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Old 09-10-2013, 03:05 AM   #4
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I have two questions for you... What's a substrate and what is a water parameter? Lol

The goby with the orange dots looks like the attachment on here and the other one looks like the yellow head I attached also... The yellow one is not much of a nuisance to my tank at all. Actually pretty peaceful. But why would the lfs guy say that I can fan off the algae in the sand because you don't want to disturb the sand bed but then it's fine to let a goby dig holes to the bottom of it and constantly move sand around?

Substrate is your sand bed.

Water parameter is your levels of ammonia, nitrite, nitrate, and phosphate. They are EXTREMELY important to know and since you aren't aware of them currently I would say that they are the sole cause of your hair algae issues. I would suggest that you go out and buy an API saltwater master test kit to test for your water levels but in the meantime take a sample of your water to a LFS, a different one than you have been going to if possible, and have them test your water.

Again, going back to not listening to your LFS guy. If you have a Deep sand bed which is a sand bed that is 5" deep or more than disturbing the sand bed could cause massive issues in the tank. An average sand bed of around 1" or so doesn't have the major problems that a deep sand bed has so it's okay to disturb it.

Some more questions:
How long has this tank been set up?
How often do you change your water and how much do you change out?
Do you have a protein skimmer?
What are you using for a filter?
Did you cycle the tank before adding livestock?
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Old 09-10-2013, 03:19 AM   #5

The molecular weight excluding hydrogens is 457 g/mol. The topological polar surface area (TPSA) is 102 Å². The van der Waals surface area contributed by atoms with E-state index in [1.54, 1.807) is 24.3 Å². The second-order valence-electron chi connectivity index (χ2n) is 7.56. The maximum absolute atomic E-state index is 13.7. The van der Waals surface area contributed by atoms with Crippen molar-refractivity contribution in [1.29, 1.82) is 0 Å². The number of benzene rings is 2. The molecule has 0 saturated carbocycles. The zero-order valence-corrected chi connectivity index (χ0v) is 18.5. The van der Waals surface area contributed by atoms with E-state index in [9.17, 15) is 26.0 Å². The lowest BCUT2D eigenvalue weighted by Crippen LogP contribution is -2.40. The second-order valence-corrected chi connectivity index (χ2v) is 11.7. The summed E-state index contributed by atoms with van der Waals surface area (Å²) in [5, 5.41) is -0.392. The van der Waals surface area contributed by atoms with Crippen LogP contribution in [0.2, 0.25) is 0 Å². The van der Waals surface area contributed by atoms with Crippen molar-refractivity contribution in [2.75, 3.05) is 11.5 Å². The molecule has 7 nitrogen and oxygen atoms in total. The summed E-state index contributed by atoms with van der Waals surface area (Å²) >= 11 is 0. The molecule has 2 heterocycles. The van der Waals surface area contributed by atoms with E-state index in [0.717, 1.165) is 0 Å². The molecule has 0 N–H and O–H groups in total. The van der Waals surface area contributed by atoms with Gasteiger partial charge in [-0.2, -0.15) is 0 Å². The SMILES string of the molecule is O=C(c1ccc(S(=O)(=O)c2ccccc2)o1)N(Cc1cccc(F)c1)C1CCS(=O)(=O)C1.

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Both gobies are carnivorous, you have an orange spotted and a sleeper gold head. I would look into the source and beef up the cuc before any more additions and def before adding any coral. Blue hermits do work, also blenny's are what your knucklehead of a lfs guy needs to sell you in the future. They do work on algae outbreaks. Find the source, and keep it under control with these guys.
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Old 09-10-2013, 02:38 PM   #6
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Both gobies are carnivorous, you have an orange spotted and a sleeper gold head. I would look into the source and beef up the cuc before any more additions and def before adding any coral. Blue hermits do work, also blenny's are what your knucklehead of a lfs guy needs to sell you in the future. They do work on algae outbreaks. Find the source, and keep it under control with these guys.
Ok well my water parameters are perfect lol I just didn't know what parameter meant. I test my tanks levels on a daily basis and the tank has been up for 6-7 weeks.. Sand bed is about 4-5" deep.. I do have a protein skimmer..
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Old 09-10-2013, 03:18 PM   #7
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What exactly are your nitrate and phosphate levels at?
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Old 09-10-2013, 03:29 PM   #8
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What exactly are your nitrate and phosphate levels at?
Zerooooo